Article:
Eternal summer?

The changing face of summer camp

 A child heading to camp this summer might just spend more time dealing with megabytes than bug bites. As registrations fill up for summer 2010, we plot the top 10 changes to summer camps over the last decade.

1. Online registration
The cabins may be in the woods, but registration is on par with modern technology. Parents can forget requesting brochures and faxing in forms — nowadays, almost every camp lets you plan your child’s summer with a click.

2. Safety concerns
In recent years the words “summer camp” and “safety” have become synonymous.
“We’ve implemented procedures where we check and double-check our equipment,” says Robyn Hochglaube, director of Camp Green Acres day camp. “We also ask every camper to wear a hair net under their helmet to prevent spreading lice.”

3. More experienced staff
Camps have become much more rigorous about their staff’s qualifications. Michael Silverman of the Richmond Hill Country Club Day Camp explains: “In the past, a counsellor’s responsibilities ran the gamut. Now we hire leaders who have some experience in the field they are teaching about.”

4. More specialization
Will singing around a campfire help Tommy get into college? These days, parents want their children to acquire concrete tools for the future. “Summer camp used to be about independence and social interaction,” says Hochglaube, “Nowadays it’s ‘How is your golf swing? How is your swim badge?’”

5. Environmental awareness
Since camp is a child’s most direct channel to the bush, it seems only natural that the industry is going green. Whether it’s eliminating the use of disposable cups or installing solar panels on the dining hall, camps these days are doing what they can for the earth.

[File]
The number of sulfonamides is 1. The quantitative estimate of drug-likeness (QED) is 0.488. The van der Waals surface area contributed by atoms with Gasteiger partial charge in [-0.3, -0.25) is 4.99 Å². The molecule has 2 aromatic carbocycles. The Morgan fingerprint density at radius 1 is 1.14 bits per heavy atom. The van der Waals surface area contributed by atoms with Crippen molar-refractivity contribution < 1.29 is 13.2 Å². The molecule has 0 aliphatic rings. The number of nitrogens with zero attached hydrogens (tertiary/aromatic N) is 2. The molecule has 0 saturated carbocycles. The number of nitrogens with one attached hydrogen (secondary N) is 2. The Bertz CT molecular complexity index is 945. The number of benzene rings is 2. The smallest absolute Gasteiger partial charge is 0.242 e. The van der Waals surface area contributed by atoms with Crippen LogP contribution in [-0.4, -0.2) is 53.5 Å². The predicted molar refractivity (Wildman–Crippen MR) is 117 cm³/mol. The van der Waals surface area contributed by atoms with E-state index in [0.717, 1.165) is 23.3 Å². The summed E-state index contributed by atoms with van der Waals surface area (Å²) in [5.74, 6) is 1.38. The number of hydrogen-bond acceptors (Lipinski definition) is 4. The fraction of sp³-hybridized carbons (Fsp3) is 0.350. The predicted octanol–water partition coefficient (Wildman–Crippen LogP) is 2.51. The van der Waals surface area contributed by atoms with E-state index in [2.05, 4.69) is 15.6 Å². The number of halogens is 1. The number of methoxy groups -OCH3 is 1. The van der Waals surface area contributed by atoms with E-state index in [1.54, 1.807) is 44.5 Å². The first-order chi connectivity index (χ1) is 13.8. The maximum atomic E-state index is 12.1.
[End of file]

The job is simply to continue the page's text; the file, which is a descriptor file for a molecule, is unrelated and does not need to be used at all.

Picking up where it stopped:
6. Healthier, more tailored meals 
“We’re instilling the values of healthy, active living, which we didn’t really think about that much for kids 10 years ago,” says Lynda Fishman of Adventure Valley day camp.  Camps are also much better equipped to manage dietary restrictions like vegetarianism or severe allergies.

7. Nature deprivation
“We’re getting a lot of kids who have never been in natural surroundings, so it takes a little bit longer for them to adapt to the camp scene,” says Dave Graham, director of Camp Kandalore. “We have to be much more gradual in how we show kids our canoe trip stuff. They deal in cement more than they do in grass and trees.”

8. More communication
Whereas a stamped envelope used to be the main means of communication with Mom and Dad, many campers can now zip their parents an e-mail. And it’s not just the kids. Parents are also more prone to communicating with camp staff, curious to know what their child has been up to.

9. Increased cost
The experience may be rustic, but the price tag is four star. Like everything else, camp is more expensive now than it was in the ’90s, with higher food and gas costs, as well as more stringent employee standards, helping to drive the prices up.

10. The rise of tech camp
Children’s Technology Workshop president Darryl Reiter, whose camp has gone from about five locations to 100 over the past 10 years, says that, while tech camps are not new, their curriculums are constantly being updated. “In 2000, they might have been looking for rudimentary skills. Now what kids learn is how to be creative about the technology, making movies, music and video games. And only those camps who understand how to make a compelling program can stay in the business.”

Article exclusive to STREETS OF TORONTO